Hong Kong's negotiating position has also been strengthened by its rapidly growing bilateral network of investment protection and double taxation avoidance agreements, all of which help to tackle some of the most important issues in service trade and cross-border investment. Currently, Hong Kong has investment promotion and protection agreements (IPPA) with 17 economies, and double-taxation agreements with 30. These agreements currently cover almost all of its major economic trading partners.6
The value of establishing RTAs with Hong Kong will be clear to the many countries interested in accessing the city's sophisticated services market or using its competitive service platform to target the mainland or other overseas markets. In order to navigate the fragmenting global trade system, Hong Kong needs to sharpen the competitiveness of its service sector and seek to better leverage its strategic linkages with the rebalancing mainland economy.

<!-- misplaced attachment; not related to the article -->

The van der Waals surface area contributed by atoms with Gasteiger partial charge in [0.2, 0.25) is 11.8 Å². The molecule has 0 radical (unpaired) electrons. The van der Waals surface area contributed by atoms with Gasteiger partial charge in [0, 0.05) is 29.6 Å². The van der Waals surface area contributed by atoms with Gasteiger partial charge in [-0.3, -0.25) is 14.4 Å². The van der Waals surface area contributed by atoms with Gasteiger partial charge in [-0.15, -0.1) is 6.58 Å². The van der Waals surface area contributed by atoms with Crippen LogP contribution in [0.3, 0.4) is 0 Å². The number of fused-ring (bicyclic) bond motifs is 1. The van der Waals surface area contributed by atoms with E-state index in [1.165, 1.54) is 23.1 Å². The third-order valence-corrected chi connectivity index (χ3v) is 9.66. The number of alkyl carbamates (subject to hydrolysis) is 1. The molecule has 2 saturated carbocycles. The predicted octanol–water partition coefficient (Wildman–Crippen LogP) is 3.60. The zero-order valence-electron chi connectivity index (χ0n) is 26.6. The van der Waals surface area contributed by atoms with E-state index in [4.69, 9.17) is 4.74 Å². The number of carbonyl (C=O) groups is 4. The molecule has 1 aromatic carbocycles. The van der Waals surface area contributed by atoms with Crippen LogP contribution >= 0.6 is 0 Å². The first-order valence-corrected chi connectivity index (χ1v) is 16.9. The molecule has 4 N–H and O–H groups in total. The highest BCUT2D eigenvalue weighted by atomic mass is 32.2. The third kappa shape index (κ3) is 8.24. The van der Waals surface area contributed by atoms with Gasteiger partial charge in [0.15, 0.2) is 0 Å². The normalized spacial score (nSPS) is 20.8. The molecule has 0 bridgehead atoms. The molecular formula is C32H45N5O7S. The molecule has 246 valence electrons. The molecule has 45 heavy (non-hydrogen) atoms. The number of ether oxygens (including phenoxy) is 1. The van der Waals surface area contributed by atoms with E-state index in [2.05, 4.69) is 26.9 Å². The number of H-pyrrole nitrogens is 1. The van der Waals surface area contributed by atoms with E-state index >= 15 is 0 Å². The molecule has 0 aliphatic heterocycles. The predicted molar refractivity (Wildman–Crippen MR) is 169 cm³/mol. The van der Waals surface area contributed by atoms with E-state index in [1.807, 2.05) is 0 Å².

1 Trans-Pacific Partnership currently includes 12 members: the US, Canada, Mexico, Chile, Peru, Japan, Australia, New Zealand, Singapore, Brunei, Malaysia and Vietnam.
2 WTO, Report on G20 trade measures, 17 June 2013.
3 WTO, Report on G20 trade measures, 17 June 2013.
4 WTO, Annual trade policy review report, 29 November 2012.
5 Financial Times, ‘WTO chief takes swipe at regional and bilateral talks', 19 July 2013.
6 For updated list of IPPA and double taxation avoidance agreements, please refer to the following official websites: www.tid.gov.hk/english/trade_relations/ippa/index.html, http://translate.legislation.gov.hk/gb/www.legislation.gov.hk/table6ti.htm.